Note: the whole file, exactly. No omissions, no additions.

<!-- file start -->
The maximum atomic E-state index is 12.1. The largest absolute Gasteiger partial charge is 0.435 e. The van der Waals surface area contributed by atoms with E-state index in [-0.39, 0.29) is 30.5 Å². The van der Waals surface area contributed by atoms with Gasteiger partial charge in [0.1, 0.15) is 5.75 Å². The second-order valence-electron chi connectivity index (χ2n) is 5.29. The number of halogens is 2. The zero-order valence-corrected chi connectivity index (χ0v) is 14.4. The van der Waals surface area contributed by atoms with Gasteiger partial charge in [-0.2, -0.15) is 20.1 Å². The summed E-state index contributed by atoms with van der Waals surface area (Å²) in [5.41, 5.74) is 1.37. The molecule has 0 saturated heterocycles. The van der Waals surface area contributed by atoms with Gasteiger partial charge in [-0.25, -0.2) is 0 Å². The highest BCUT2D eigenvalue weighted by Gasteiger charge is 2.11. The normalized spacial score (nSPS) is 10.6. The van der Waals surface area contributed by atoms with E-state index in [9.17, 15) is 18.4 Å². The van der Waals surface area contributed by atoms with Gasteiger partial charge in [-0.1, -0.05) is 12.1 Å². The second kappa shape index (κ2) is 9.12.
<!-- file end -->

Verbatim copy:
The maximum atomic E-state index is 12.1. The largest absolute Gasteiger partial charge is 0.435 e. The van der Waals surface area contributed by atoms with E-state index in [-0.39, 0.29) is 30.5 Å². The van der Waals surface area contributed by atoms with Gasteiger partial charge in [0.1, 0.15) is 5.75 Å². The second-order valence-electron chi connectivity index (χ2n) is 5.29. The number of halogens is 2. The zero-order valence-corrected chi connectivity index (χ0v) is 14.4. The van der Waals surface area contributed by atoms with Gasteiger partial charge in [-0.2, -0.15) is 20.1 Å². The summed E-state index contributed by atoms with van der Waals surface area (Å²) in [5.41, 5.74) is 1.37. The molecule has 0 saturated heterocycles. The van der Waals surface area contributed by atoms with Gasteiger partial charge in [-0.25, -0.2) is 0 Å². The highest BCUT2D eigenvalue weighted by Gasteiger charge is 2.11. The normalized spacial score (nSPS) is 10.6. The van der Waals surface area contributed by atoms with E-state index in [9.17, 15) is 18.4 Å². The van der Waals surface area contributed by atoms with Gasteiger partial charge in [-0.1, -0.05) is 12.1 Å². The second kappa shape index (κ2) is 9.12.